Dr. Bonnie Henry reported on COVID-19 cases covering four periods today, from Dec. 31 to Jan. 4. Over these four reporting periods there have been 2,211 new cases in the province, bringing the total of active cases up to 6,823.
Of these 2,211 new cases, 288 were in the Interior Health Region. 351 people are currently in hospital with COVID-19 across the province, with 76 of those in critical care or ICU.
Dr. Henry also announced a further 45 deaths, the majority of which were residents in Long Term Care (LTC).
At today’s press conference, Dr. Henry also touched on vaccinations and the surrounding scheduling and dosages.
“For the first quarter… all of our Pfizer and Moderna vaccines will be prioritized for administrations to priority populations, particularly as their first dose for the doses we’ve received in December and into January,” explained Dr. Henry.
“We’ve made that decision based on trying to protect as many people as possible during this highest risk period and making sure that we are still able to give second doses within a reasonable amount of time. To do that, we have delayed the second dose to approximately 35 days for most people in this first phase, as we know that now additional vaccines will be coming later on in February and March.”
As of Jan. 4, BC has received 54,625 doses of vaccine. 34,125 of the Pfizer vaccine and 20,500 of the Moderna vaccine.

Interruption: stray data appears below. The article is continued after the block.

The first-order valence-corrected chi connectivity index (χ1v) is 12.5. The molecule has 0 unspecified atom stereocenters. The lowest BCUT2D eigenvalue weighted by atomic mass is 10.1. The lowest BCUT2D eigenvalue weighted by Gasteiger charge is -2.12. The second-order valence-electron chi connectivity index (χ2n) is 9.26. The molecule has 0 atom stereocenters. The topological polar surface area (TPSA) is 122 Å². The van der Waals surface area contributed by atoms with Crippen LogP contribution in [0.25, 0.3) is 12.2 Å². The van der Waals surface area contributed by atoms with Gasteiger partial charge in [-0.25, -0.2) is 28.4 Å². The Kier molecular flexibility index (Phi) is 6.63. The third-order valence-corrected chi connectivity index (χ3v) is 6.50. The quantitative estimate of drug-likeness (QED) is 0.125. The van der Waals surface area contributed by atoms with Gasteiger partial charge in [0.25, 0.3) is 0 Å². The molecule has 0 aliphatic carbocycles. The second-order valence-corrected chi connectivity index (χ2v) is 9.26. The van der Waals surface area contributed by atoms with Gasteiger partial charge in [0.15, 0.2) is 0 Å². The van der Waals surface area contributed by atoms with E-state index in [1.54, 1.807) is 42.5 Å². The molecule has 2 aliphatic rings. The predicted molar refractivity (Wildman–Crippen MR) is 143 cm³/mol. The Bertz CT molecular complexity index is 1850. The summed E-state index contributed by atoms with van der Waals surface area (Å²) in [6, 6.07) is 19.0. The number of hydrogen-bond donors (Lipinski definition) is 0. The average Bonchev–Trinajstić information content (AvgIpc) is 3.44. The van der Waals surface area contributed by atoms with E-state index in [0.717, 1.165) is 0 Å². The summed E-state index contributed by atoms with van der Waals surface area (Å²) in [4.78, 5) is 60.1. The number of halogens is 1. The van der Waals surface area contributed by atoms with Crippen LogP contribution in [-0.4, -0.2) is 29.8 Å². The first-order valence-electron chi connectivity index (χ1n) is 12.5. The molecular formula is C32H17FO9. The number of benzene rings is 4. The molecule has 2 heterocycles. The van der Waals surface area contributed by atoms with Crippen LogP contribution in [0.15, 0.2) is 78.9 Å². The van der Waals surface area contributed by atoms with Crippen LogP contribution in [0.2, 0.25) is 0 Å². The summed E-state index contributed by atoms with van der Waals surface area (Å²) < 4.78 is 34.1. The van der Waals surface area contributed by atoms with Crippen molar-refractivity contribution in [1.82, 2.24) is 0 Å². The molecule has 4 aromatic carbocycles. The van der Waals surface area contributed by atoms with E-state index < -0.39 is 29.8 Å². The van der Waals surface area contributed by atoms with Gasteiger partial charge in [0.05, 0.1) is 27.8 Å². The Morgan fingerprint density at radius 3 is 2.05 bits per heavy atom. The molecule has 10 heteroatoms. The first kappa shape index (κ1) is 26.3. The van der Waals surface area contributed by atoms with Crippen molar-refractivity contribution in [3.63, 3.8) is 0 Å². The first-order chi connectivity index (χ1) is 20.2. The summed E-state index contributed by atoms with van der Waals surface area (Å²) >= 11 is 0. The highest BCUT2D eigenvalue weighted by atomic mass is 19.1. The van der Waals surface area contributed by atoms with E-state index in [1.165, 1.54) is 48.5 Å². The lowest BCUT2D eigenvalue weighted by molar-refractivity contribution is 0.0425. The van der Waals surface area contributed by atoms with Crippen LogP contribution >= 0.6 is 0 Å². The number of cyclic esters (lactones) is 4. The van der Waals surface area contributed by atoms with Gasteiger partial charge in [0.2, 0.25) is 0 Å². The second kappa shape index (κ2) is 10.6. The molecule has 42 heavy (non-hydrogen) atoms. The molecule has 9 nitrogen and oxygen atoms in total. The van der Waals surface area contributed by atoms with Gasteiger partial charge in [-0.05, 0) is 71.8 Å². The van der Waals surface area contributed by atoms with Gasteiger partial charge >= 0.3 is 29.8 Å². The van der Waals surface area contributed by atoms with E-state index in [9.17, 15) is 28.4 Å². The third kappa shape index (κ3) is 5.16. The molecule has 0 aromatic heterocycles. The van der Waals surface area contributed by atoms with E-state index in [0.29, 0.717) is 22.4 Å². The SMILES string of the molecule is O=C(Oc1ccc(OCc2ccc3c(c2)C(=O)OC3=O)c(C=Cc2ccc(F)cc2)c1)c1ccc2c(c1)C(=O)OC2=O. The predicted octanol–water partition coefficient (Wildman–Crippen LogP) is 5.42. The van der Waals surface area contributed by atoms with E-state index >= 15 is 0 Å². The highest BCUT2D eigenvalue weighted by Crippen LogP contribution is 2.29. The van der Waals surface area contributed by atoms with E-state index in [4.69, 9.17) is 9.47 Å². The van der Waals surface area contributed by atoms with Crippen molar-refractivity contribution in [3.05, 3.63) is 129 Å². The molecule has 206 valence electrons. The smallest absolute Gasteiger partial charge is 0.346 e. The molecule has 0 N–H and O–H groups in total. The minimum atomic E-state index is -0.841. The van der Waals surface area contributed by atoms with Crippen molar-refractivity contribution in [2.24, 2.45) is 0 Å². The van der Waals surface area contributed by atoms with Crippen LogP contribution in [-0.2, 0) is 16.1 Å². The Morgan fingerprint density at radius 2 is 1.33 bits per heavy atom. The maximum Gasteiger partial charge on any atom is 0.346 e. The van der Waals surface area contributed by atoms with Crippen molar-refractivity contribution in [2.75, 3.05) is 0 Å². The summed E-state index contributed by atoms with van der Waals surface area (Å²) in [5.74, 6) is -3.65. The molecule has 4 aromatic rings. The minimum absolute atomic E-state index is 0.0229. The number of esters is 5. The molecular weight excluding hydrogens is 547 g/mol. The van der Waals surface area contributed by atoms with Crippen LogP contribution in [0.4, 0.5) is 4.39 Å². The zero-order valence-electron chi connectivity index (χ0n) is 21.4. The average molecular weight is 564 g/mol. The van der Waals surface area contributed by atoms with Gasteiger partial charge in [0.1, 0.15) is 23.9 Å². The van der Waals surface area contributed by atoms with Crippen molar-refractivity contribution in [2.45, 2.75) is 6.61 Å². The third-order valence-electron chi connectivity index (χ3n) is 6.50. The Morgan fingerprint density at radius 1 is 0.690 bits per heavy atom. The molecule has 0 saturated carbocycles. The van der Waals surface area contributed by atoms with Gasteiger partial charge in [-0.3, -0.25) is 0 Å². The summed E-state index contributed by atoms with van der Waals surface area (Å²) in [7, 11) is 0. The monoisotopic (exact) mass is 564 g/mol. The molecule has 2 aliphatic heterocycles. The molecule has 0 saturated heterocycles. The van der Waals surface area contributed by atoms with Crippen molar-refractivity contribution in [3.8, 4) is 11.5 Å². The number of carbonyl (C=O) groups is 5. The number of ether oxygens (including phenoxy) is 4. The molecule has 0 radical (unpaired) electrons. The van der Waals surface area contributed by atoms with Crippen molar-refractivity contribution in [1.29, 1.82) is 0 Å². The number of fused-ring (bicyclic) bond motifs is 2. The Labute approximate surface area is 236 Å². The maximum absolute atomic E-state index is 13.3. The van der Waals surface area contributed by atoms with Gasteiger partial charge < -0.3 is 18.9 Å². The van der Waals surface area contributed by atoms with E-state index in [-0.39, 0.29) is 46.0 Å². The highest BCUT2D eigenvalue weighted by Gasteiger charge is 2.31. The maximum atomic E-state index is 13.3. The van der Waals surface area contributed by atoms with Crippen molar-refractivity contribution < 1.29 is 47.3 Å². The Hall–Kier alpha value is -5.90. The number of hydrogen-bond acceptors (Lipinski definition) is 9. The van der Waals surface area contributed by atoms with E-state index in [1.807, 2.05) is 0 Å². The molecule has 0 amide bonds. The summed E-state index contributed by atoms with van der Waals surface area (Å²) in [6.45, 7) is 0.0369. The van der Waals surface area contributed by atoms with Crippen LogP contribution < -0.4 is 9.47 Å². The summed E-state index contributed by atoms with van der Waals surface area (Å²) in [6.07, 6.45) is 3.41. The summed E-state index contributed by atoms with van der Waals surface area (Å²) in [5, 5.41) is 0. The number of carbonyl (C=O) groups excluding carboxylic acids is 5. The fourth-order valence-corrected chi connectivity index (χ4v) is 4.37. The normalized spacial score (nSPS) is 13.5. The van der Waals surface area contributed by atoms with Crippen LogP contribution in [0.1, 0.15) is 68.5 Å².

Although the scheduling of priority doses will change according to outbreaks and community needs, there is a plan to vaccinate approximately 150,000 British Columbians who are considered ‘high priority’, such as the staff and residents of LTC.
“Those are the people that we know need our protection most,” explained Dr. Henry.
From Dec. to Feb. the roughly 150,000 doses will be delivered as following:
- 70,000 staff and residents of LTC
- 13,000 staff and residents of assisted living residences
- 2,000 individuals in hospital or community assessed and awaiting an LTYC placement
- 8,000 essential visitors in LTC and assisted living
- 30,000 hospital health care workers, paramedics and public health
- 25,000 remote/isolated FN communities
There will also be a mass vaccination strategy for the over 80 population, who are considered extremely high risk. This priority age is lowered for First Nations elders who have shown more serious complications or an even higher risk in these elderly age groups.
Following vaccinations of the aged 80 plus population, there will be a mass vaccination strategy based on age stratification in descending five-year cohorts.
It is estimated that over the next two weeks, to Jan, 18, and additional 2,925 doses of the Pfizer vaccine will be distributed to the aforementioned priority groups in the Interior Health Authority.
“It is a monumental task and there are many months left to go in this,” said Dr. Henry. In regard to vaccinations.